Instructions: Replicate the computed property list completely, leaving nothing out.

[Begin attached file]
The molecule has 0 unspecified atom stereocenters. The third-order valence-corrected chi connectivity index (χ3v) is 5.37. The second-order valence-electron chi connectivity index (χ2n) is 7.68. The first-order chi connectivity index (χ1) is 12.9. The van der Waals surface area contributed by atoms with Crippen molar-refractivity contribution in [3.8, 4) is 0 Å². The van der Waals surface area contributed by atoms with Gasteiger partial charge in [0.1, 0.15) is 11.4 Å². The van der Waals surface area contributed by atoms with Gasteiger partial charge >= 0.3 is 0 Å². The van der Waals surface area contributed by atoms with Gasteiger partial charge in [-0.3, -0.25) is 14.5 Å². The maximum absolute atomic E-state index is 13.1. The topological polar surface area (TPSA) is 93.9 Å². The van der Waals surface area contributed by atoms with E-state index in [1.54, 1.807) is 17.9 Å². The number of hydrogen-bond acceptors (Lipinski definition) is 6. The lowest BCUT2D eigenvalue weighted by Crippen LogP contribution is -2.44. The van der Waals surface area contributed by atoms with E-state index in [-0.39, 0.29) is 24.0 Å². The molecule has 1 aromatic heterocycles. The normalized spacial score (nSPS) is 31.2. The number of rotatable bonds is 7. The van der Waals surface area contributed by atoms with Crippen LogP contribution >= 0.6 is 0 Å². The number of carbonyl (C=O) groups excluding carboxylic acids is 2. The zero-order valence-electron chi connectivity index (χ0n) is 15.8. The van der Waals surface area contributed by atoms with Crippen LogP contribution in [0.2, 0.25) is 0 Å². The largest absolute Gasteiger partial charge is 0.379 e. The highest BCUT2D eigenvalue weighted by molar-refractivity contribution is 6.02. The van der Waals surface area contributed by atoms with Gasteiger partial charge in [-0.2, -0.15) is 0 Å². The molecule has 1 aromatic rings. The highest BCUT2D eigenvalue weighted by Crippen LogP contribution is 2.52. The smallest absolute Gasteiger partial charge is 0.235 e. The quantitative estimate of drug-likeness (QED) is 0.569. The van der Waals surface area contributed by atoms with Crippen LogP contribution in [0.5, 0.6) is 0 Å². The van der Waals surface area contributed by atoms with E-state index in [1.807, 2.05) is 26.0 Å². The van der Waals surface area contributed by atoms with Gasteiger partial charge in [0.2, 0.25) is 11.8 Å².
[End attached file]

The molecule has 0 unspecified atom stereocenters. The third-order valence-corrected chi connectivity index (χ3v) is 5.37. The second-order valence-electron chi connectivity index (χ2n) is 7.68. The first-order chi connectivity index (χ1) is 12.9. The van der Waals surface area contributed by atoms with Crippen molar-refractivity contribution in [3.8, 4) is 0 Å². The van der Waals surface area contributed by atoms with Gasteiger partial charge in [0.1, 0.15) is 11.4 Å². The van der Waals surface area contributed by atoms with Gasteiger partial charge >= 0.3 is 0 Å². The van der Waals surface area contributed by atoms with Gasteiger partial charge in [-0.3, -0.25) is 14.5 Å². The maximum absolute atomic E-state index is 13.1. The topological polar surface area (TPSA) is 93.9 Å². The van der Waals surface area contributed by atoms with E-state index in [1.54, 1.807) is 17.9 Å². The number of hydrogen-bond acceptors (Lipinski definition) is 6. The lowest BCUT2D eigenvalue weighted by Crippen LogP contribution is -2.44. The van der Waals surface area contributed by atoms with E-state index in [-0.39, 0.29) is 24.0 Å². The molecule has 1 aromatic heterocycles. The normalized spacial score (nSPS) is 31.2. The number of rotatable bonds is 7. The van der Waals surface area contributed by atoms with Crippen LogP contribution >= 0.6 is 0 Å². The number of carbonyl (C=O) groups excluding carboxylic acids is 2. The zero-order valence-electron chi connectivity index (χ0n) is 15.8. The van der Waals surface area contributed by atoms with Crippen LogP contribution in [0.2, 0.25) is 0 Å². The largest absolute Gasteiger partial charge is 0.379 e. The highest BCUT2D eigenvalue weighted by molar-refractivity contribution is 6.02. The van der Waals surface area contributed by atoms with Gasteiger partial charge in [-0.2, -0.15) is 0 Å². The molecule has 1 aromatic rings. The highest BCUT2D eigenvalue weighted by Crippen LogP contribution is 2.52. The smallest absolute Gasteiger partial charge is 0.235 e. The quantitative estimate of drug-likeness (QED) is 0.569. The van der Waals surface area contributed by atoms with Crippen LogP contribution in [0.5, 0.6) is 0 Å². The van der Waals surface area contributed by atoms with E-state index in [1.807, 2.05) is 26.0 Å². The van der Waals surface area contributed by atoms with Gasteiger partial charge in [0.2, 0.25) is 11.8 Å².